BOOST SOLAR-CELL EFFICIENCY, LOWER COSTS
The DOE's 2003 PV roadmap put the PV business at about $2 billion in 2001. Yet it suggests that the cost of manufacturing PV products will have to come down for the market to be viable. Improved efficiencies and better mass production of cells will go a long way in lowering costs. Manufacturers need to develop low-cost, high-throughput technologies for high-efficiency thin-film and crystalline-silicon cells.
Conversion efficiency must improve from 7% to 10% for thin film and 12% to 14% for crystalline silicon to 18% to 20% while keeping the cost at less than 50 cents/W for both module types (Fig. 1). The system price paid by the end user, including operating and maintenance costs, is expected to be $3/W ac to $4/W ac in 2010. Total manufacturing costs, or the cost to produce the components in the system, are projected to be 50% to 60% of the price of the installed system.
At $3/W to $4/W, the cost of PVs in 10 years may still be too high to generate affordable electricity for the average home, but not to power portable devices and keep them charged. SunPower's recent PV cell tests out at 20% efficiency—better than the average range of existing cells at 12% to 15% (Fig. 2). This allows a 3-kW output in 17 m2, lowering the installed cost of an entire system.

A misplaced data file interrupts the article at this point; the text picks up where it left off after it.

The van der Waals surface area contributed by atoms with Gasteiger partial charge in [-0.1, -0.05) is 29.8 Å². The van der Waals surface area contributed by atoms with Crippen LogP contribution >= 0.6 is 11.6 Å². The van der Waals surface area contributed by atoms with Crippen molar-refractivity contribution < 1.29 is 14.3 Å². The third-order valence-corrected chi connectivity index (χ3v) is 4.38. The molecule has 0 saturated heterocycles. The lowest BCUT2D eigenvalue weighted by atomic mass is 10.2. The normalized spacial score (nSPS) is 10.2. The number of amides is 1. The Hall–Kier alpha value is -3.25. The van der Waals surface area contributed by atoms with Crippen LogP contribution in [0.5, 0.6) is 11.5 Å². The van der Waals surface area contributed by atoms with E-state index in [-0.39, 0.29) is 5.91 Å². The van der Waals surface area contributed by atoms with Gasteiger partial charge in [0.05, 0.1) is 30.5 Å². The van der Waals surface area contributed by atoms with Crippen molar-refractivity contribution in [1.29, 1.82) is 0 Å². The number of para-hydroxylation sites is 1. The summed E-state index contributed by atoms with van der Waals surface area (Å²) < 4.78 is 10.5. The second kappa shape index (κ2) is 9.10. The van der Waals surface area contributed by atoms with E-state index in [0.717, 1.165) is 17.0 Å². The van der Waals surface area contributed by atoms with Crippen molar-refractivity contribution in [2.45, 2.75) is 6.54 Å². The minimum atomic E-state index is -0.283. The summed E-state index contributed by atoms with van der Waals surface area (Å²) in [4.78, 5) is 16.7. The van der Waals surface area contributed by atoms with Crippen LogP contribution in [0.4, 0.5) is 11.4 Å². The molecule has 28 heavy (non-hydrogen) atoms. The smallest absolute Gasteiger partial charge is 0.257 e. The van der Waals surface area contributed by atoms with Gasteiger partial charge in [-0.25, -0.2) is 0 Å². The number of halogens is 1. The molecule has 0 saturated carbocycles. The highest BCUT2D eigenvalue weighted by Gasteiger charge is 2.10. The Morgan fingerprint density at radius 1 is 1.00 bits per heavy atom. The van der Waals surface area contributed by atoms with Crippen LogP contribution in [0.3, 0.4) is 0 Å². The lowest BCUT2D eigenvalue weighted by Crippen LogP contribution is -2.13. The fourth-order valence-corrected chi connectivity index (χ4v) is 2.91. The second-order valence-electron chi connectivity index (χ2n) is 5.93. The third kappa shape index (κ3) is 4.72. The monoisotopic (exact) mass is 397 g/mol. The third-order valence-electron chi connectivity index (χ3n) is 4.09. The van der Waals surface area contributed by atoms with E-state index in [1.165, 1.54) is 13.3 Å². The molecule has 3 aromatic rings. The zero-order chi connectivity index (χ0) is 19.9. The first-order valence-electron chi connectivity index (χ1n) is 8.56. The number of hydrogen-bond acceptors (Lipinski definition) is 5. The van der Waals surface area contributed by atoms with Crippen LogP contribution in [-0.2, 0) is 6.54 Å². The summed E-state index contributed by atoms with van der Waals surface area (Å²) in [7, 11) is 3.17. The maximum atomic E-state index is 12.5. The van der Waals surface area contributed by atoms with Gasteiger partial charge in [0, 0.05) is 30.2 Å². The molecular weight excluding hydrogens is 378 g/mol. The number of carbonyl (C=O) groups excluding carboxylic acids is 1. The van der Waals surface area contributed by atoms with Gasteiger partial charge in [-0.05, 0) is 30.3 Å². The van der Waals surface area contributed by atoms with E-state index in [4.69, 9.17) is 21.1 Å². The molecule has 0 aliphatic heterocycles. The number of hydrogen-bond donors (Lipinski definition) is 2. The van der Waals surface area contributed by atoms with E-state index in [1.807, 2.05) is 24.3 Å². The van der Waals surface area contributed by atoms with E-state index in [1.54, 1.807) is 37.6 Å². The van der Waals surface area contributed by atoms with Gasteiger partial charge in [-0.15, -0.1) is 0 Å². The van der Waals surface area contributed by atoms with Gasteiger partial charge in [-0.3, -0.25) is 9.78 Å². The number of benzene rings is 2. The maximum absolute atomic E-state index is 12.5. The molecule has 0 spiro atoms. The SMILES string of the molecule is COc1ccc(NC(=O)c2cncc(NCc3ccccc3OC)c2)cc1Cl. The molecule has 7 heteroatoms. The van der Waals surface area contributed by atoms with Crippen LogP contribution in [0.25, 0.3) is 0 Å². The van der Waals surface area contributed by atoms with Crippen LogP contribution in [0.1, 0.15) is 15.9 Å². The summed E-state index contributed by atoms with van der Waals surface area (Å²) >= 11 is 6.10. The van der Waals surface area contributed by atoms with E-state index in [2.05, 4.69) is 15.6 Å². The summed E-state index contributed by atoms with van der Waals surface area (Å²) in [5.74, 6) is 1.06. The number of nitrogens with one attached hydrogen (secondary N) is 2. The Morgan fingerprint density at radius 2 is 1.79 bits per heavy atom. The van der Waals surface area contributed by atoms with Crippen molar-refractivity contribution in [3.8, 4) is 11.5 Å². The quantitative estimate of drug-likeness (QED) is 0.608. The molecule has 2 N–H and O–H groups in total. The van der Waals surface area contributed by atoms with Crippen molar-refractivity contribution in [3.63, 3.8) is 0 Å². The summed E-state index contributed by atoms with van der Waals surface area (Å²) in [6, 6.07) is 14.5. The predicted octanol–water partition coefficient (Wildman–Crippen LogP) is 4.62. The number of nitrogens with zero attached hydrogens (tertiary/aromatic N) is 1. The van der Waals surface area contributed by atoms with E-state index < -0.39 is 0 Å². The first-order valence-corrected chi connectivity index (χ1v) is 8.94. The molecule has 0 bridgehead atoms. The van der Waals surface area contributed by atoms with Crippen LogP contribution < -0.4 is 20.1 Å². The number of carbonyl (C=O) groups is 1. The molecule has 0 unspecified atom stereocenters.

Since worldwide production of PVs increases tenfold every decade, SunPower president Richard M. Swanson predicts the price of modules to drop by 50% each decade. If he's correct, PVs costing $3/W today could drop to $1.50/W by 2010. A 3-kW system would come in around $4500 for the modules, plus another $4500 for the installation and other miscellaneous costs. With tax credits and rising utility costs, consumers may find this price quite acceptable for offsetting high utility costs.